One of the worst things workers’ unions have brought to the world is the ridiculous idea that everybody is equal.  Naturally, everybody should have equal opportunities, but not everybody used their opportunities and end up being equally valuable for an employer. Even from birth not everybody are equal – roughly 50% of the population is significantly better than the rest at giving birth, for example –but more seriously, some are better equipped for physical work than others and some are better equipped for metal work.  We may value everybody equally as human beings, but in the job market, this is just not true.  A person with a relevant and up-to-date education as well as experience is naturally more valuable to an employer than one with no/the wrong education or no experience.  Wages to a certain degree also reflect this.  In addition wages also reflect the rarity/surplus availability of people with a certain skill: a high-ly trained professional get a higher wage than a person performing in a lower-level position, such as flipping burgers, which everybody (almost) should be able to.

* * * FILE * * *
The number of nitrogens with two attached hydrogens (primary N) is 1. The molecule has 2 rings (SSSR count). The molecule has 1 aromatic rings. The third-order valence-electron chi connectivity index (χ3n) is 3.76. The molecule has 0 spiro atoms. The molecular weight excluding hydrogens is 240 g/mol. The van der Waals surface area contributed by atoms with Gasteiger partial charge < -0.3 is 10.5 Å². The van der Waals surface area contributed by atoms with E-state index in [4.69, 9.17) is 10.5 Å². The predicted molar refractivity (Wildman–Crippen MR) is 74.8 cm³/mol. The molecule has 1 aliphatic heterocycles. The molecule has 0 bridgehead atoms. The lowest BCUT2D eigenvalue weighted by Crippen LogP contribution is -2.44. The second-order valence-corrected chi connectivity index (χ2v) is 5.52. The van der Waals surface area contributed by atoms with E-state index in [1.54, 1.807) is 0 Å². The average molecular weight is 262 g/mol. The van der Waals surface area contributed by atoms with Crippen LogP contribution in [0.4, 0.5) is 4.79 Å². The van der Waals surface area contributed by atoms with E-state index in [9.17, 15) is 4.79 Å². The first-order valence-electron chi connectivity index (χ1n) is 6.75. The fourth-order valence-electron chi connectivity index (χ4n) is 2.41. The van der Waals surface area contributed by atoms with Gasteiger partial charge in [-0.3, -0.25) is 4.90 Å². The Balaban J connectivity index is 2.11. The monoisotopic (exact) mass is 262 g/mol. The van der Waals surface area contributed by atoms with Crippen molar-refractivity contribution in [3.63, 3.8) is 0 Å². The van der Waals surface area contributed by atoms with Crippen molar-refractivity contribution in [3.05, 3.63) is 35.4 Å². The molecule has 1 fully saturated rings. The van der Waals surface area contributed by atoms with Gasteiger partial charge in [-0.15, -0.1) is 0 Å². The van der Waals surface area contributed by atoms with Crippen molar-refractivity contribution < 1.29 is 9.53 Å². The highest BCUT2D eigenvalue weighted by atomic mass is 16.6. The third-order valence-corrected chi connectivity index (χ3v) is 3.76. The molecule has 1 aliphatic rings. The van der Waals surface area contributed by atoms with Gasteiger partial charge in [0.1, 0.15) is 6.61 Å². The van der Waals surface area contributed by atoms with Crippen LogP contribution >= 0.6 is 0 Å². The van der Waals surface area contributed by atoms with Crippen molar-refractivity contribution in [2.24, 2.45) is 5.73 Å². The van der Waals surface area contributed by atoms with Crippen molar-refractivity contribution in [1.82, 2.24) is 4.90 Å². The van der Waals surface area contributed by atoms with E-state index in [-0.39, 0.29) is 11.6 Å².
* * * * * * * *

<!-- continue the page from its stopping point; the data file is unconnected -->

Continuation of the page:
Workers’ unions mostly accept these inequalities in wages, but insist that equal work results in equal wages.  Two persons hired for the same position do not necessarily have the same value to an employer, though.  As an example, a saying about computer programmers goes as follows: the best programmer is 10 times more productive than the average programmer and the worst programmer is 10 times less productive.  While the numbers are up for discussion, there is certainly truth to the fact that two persons hired for the same position are not necessarily equal. Equal wages for equal work is in principle nice, but the problem is that workers’ unions enjoy a monopoly on salary negotiations, and they negotiate both on behalf of the best and the worst worker.  This leads to two problems: first, it is not easy to distinguish these, at least not by a union far away from the actual working place, and, second, the union has a conflict of interest between trying to get the best salary for the best worker and trying to get a completive salary for the below average worker.  Both problems can, superficially at least, be solved by simply putting people into boxes: you are hired for this position, ergo your salary is x – equal pay for equal obligations rather than equal pay based on actual performance.  You no longer have to distinguish between the best and worse employee: if they are in the same position, they get the same, and you no longer have a conflict of interest; as you only have one group to cater to, you simply try getting the highest salary for that group.